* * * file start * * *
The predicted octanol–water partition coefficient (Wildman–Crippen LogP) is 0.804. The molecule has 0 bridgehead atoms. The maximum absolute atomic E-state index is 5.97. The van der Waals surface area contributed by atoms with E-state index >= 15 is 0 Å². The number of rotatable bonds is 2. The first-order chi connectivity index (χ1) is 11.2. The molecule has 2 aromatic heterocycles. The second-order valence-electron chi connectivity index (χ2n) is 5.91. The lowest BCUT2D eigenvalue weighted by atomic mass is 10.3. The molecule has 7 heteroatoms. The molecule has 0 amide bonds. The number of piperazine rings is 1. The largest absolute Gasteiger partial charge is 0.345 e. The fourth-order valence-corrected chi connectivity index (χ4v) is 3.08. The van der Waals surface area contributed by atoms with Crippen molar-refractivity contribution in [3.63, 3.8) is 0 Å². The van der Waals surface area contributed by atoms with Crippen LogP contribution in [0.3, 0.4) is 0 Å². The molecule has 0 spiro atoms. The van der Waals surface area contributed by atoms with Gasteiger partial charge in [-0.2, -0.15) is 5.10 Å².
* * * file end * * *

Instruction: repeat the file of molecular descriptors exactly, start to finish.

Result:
The predicted octanol–water partition coefficient (Wildman–Crippen LogP) is 0.804. The molecule has 0 bridgehead atoms. The maximum absolute atomic E-state index is 5.97. The van der Waals surface area contributed by atoms with E-state index >= 15 is 0 Å². The number of rotatable bonds is 2. The first-order chi connectivity index (χ1) is 11.2. The molecule has 2 aromatic heterocycles. The second-order valence-electron chi connectivity index (χ2n) is 5.91. The lowest BCUT2D eigenvalue weighted by atomic mass is 10.3. The molecule has 7 heteroatoms. The molecule has 0 amide bonds. The number of piperazine rings is 1. The largest absolute Gasteiger partial charge is 0.345 e. The fourth-order valence-corrected chi connectivity index (χ4v) is 3.08. The van der Waals surface area contributed by atoms with Crippen molar-refractivity contribution in [3.63, 3.8) is 0 Å². The van der Waals surface area contributed by atoms with Crippen LogP contribution in [0.3, 0.4) is 0 Å². The molecule has 0 spiro atoms. The van der Waals surface area contributed by atoms with Gasteiger partial charge in [-0.2, -0.15) is 5.10 Å².